Did Equifax Executives Commit Securities Fraud in the Wake of the Company's Historic Data Breach?

Two corporate executives at Equifax sold over 10,000 of their shares in the corporation just three days after Equifax discovered hackers accessed the names and social security numbers of 143 million Americans. Equifax discovered the data breach on July 29, and the executives sold the stock in the first days of August.  However, Equifax did not announce the data breach until September 7.  Because the stocks sales preceded the public announcement of the hack by nearly a month, the sales triggered legitimate questions as to both the ethics and the legality of the transactions.  While the sales certainly damage Equifax’s public image and the public trust in the company, whether the executives committed a crime under federal securities law is a more complicated question.

Rule 10b-5 prohibits what is commonly known as insider trading - the use of material, nonpublic information in the purchase or sale of a security for personal profit, in breach of a fiduciary duty. Under the traditional theory of insider trading, the fiduciary duty involved is the duty owed by a corporation’s executive to the shareholders of the corporation.   Indeed, a fiduciary duty gives rise to a disclosure obligation, and it is fraud where one under such a duty fails to disclose material, nonpublic information prior to the consummation of a transaction.  Thus, a corporate executive's fiduciary duty to the company requires the executive to either abstain from trading on the nonpublic information or disclose the information to the shareholders.  If the corporate executives at Equifax told the shareholders about the hack, there would be no fraudulent omissions and thus no Rule 10b-5 violation.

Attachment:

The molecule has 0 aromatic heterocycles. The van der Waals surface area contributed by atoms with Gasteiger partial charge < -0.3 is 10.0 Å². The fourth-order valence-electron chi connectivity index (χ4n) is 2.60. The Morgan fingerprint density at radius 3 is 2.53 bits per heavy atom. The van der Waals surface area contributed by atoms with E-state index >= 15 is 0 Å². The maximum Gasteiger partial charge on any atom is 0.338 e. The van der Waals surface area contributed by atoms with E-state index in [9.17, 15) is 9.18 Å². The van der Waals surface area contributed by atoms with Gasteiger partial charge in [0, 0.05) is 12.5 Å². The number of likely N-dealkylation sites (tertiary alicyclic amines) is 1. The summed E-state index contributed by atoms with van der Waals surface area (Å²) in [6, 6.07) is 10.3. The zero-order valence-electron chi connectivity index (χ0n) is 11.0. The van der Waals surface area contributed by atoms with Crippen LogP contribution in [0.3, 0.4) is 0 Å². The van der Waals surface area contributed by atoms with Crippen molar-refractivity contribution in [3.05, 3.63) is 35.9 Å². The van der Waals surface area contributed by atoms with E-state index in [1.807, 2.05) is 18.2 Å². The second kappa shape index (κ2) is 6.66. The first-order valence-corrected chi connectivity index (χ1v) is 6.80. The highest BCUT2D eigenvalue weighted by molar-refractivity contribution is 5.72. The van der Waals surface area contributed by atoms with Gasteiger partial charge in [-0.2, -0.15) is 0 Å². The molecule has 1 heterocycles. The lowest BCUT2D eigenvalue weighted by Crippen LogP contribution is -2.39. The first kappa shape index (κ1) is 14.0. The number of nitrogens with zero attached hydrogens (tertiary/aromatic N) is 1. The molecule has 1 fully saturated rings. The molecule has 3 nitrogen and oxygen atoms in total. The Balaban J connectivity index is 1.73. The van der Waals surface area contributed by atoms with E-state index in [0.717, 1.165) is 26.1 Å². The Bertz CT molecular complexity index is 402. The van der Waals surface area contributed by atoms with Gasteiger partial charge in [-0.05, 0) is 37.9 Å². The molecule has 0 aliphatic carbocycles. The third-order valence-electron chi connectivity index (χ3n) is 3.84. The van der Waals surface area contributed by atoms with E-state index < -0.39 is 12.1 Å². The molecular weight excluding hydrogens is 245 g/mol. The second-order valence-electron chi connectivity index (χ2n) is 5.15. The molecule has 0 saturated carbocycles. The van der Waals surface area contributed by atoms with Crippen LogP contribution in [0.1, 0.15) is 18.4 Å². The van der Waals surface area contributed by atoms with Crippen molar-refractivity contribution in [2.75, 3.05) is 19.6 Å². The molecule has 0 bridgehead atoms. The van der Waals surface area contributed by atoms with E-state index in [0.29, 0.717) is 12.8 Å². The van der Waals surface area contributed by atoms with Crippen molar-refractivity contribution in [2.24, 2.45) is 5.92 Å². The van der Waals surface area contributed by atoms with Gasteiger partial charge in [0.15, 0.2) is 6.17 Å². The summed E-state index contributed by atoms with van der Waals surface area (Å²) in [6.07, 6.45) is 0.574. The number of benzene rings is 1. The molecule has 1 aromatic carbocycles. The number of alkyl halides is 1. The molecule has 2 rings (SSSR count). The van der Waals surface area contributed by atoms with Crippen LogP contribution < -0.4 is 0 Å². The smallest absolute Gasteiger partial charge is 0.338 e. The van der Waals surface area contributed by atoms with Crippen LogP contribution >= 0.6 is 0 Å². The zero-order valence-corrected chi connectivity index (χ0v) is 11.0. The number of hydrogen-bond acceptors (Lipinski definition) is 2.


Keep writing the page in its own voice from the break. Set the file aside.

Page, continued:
Even if the Equifax executives failed to disclose the nonpublic information, the executives would only be criminally liable if the Equifax executives committed the fraudulent nondisclosure willfully - i.e. knowingly and purposefully. As is the case with most white collar criminal offenses the element of willfulness is ultimately determinative of criminal liability. A person acts willfully when their actions are intentional, deliberate, and not due to an innocent mistake or inadvertence.  In order to avoid misconceptions, corporate executives often set up stock sales to occur at a future date.  Here, we do know from filings that the executives did not pre-arrange these transactions.

Usually, the Department of Justice pursues criminal charges after the SEC brings a civil enforcement action. Until more information is known about whether the shareholders had knowledge of the hack at the time of the executive sales, it is difficult to speculate about the occurrence of a criminal act.  The Department of Justice pursues criminal securities fraud charges more often in cases of large and strikingly profitable transactions.  The Equifax transactions in question are on the smaller end of this scale, but the public uproar over the sales may place the executives in the DOJ’s crosshairs.  Look for the SEC to bring an enforcement action in the coming months as the first step in a potential criminal prosecution.  Until an SEC enforcement action, the biggest legal issue at hand is the liability of Equifax for the data breach.  For a discussion of data privacy and cybersecurity law in this context, check out prior blog posts by my colleague Zachary Heck.

About The Author

Augustus Flottman | Faruki Attorney